Interview with Harry Baker

2015_HARRYHarry Baker’s thrilling short film THE SWALLOW, about a honey trap set in nineteen sixties Soho, played at the 2015 Cambridge Film Festival as part of the Film Hub Central: Shorts collection. We spoke to Harry about his film making process.

Garry Pope: How did it feel seeing your film up on screen playing to a live audience?

Harry Baker: It’s a great experience. There’s a kind of magic about a big screen in a dark room, and seeing your own work up there is very special. That’s still the ultimate goal for any film.

GP: What was most enjoyable, writing or directing, and why?

HB: Writing is more my comfort zone, I’ve been doing it longer, and it’s nice to be able to lock yourself away and re-draft until you get it right, which is a luxury you don’t have on set. At the same time, the energy of working with cast and crew transforms the creative process. I’d be lying if I said there weren’t days when I wished I could crawl back into a dark room, but the feeling when things start to come together on set really is unbeatable, and that’s what I’d miss the most if I was focussing only on writing.

GP: What would you do differently if you could make the film again?

HB: During the shoot I was sleeping on a friend’s sofa because I’d prioritised the film over house-hunting – I think I’d try and avoid that situation if I did it again…

GP: What blockers did you face making the film, and how did you overcome them?

HB: It was a very ambitious project for a student film – we were building a replica Soho nightclub in a studio, seeking out period-appropriate locations, costuming a cast and trying to make the whole thing look as though it was shot on a proper budget. Combine that with a very tight schedule, and just keeping on top of the logistics was a real challenge. It took a lot of careful planning, and a fair bit of frantic panic, just to make sure that everything was ready for the shoot.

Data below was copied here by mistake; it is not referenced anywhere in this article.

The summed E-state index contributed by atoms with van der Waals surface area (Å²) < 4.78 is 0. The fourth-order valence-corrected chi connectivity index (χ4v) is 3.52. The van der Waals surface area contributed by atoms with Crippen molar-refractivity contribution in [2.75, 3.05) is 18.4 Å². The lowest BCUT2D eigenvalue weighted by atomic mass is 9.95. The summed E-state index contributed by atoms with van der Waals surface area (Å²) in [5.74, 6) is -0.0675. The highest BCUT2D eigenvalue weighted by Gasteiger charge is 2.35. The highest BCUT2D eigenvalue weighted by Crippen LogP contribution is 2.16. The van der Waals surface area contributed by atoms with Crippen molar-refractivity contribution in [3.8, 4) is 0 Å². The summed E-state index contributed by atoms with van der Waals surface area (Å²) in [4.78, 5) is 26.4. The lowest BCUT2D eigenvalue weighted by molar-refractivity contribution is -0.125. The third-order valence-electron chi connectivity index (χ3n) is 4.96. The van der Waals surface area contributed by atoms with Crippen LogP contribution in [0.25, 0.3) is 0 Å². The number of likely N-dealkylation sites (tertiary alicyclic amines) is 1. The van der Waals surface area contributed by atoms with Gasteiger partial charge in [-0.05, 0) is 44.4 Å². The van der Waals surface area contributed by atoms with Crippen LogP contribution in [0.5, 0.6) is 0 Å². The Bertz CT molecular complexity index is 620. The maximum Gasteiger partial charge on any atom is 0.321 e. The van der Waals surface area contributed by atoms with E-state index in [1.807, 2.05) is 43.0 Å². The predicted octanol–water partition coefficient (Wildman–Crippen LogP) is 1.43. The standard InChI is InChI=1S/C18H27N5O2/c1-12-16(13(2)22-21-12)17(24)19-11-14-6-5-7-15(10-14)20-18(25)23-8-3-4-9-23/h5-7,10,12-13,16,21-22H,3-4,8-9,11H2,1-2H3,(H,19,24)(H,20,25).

In a way, though, the biggest challenge for me was to put all of this to one side once I got on set, and concentrate on directing the film I wanted to see. It would have been very easy to lose track of story and character in the midst of so much behind-the-scenes difficulty, when those are really the only things a director should be thinking about. Fortunately, I could count on a very hard-working crew and cast, and between us we muddled through. I’m a fan of muddling through in all walks of life, but it seems to be a particularly crucial ability in filmmaking.

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GP: What directors/writers have inspired you and why?

HB: Too many to list, but a couple of key influences on the look and feel of THE SWALLOW were KLUTE (1971) directed by Alan J. Pakula and written by Andy and Dave Lewis, which is one of my favourite films in any genre, and the 2011 adaptation of TINKER, TAILOR, SOLDIER, SPY directed by Tomas Alfredson and written by Bridget O’Connor and Peter Straughan.

Inspiration is a funny thing, though – sometimes that feeling of wanting to run out and make a movie as soon as the credits end follows a masterpiece, and sometimes it follows an absolute stinker. You can’t control what causes the spark! I do try to read and watch as widely as possible, in the hope of encountering it.

GP: What one piece of advice would you give to someone wanting to get their film made, which you wish someone had given to you before you started?

HB: Worry less. I probably wouldn’t have taken it, but I’m working on that.

GP: What’s next for Harry Baker?

HB: I’m working on quite a number of short film projects in various roles, principally as editor. I also have a script about an online troll – quite a departure from the world of THE SWALLOW – which I’m hoping to shoot in January as my graduation film from the London Film School. And after that, there’s the real world, which I’ve heard an awful lot about…

 


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